Focando na variação: Métodos e aplicações do conceito de diversidade beta em ecossistemas aquáticos
Título alternativoFocusing on variation: Methods and applications of the concept of beta diversity in aquatic ecosystems
Data de publicação2011-12-01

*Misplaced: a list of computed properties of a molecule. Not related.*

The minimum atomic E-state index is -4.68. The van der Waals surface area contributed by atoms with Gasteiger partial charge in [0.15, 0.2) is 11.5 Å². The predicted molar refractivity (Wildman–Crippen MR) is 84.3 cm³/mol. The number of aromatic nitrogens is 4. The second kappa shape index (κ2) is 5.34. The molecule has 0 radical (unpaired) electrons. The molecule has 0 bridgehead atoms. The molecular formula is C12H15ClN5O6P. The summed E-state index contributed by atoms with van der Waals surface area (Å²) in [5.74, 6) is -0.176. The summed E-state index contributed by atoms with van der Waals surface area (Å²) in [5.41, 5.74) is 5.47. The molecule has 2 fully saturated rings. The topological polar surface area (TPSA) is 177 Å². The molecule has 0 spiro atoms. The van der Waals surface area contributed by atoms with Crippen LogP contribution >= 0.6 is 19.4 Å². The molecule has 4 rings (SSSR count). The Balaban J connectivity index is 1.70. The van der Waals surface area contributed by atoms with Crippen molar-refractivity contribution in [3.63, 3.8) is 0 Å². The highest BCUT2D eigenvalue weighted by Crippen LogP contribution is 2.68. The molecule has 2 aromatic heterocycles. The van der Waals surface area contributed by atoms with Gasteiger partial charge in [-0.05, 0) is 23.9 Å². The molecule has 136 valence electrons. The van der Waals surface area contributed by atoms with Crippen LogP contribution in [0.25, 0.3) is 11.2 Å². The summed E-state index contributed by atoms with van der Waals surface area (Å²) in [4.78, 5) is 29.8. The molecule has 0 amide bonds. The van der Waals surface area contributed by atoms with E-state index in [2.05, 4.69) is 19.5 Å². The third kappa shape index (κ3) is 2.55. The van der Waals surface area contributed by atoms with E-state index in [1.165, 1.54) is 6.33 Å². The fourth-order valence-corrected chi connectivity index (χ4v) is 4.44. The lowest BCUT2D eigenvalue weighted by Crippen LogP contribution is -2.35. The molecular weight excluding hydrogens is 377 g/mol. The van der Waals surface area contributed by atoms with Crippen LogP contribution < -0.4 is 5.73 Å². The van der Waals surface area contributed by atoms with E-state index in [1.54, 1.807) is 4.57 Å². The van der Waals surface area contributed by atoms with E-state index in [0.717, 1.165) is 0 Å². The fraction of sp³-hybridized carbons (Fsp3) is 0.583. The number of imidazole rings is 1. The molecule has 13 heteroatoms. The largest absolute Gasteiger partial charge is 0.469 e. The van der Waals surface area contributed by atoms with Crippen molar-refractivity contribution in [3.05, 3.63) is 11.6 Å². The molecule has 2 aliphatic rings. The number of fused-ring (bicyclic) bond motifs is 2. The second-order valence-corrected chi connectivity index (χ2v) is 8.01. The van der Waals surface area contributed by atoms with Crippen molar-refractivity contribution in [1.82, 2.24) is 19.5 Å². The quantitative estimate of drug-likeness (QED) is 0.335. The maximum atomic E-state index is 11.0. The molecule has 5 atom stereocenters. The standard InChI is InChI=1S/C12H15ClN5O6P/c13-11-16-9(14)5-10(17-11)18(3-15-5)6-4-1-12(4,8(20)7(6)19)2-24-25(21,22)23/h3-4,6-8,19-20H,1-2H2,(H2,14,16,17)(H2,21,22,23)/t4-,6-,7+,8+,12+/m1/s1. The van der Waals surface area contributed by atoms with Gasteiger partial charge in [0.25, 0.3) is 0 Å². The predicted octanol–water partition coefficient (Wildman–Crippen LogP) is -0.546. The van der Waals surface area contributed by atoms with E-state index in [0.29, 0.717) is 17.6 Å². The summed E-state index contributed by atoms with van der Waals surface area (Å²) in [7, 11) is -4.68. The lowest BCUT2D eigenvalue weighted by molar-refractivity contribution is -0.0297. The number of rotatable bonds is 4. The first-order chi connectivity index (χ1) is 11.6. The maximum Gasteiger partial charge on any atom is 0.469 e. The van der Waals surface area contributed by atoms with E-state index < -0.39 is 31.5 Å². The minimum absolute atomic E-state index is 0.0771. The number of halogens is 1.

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Ecologists usually estimate means, but devote much less attention to variation. The study of variation is a key aspect to understand natural systems and to make predictions regarding them. In community ecology, most studies focus on local species diversity (alpha diversity), but only in recent decades have ecologists devoted proper attention to variation in community composition among sites (beta diversity). This is in spite of the fact that the first attempts to estimate beta diversity date back to the pioneering work by Koch and Whittaker in the 1950s. Progress in the last decade has been made in the development both of methods and of hypotheses about the origin and maintenance of variation in community composition. For instance, methods are available to partition total diversity in a region (gamma diversity), in a local component (alpha), and several beta diversities, each corresponding to one scale in a hierarchy. The popularization of the so-called raw-data approach (based on partial constrained ordination techniques) and the distance-based approach (based on correlation of dissimilarity/distance matrices) have allowed many ecologists to address current hypotheses about beta diversity patterns. Overall, these hypotheses are based on niche and neutral theory, accounting for the relative roles of environmental and spatial processes (or a combination of them) in shaping metacommunities. Recent studies have addressed these issues on a variety of spatial and temporal scales, habitats and taxonomic groups. Moreover, life history and functional traits of species such as dispersal abilities and rarity have begun to be considered in studies of beta diversity. In this article we briefly review some of these new tools and approaches developed in recent years, and illustrate them by using case studies in aquatic ecosystems.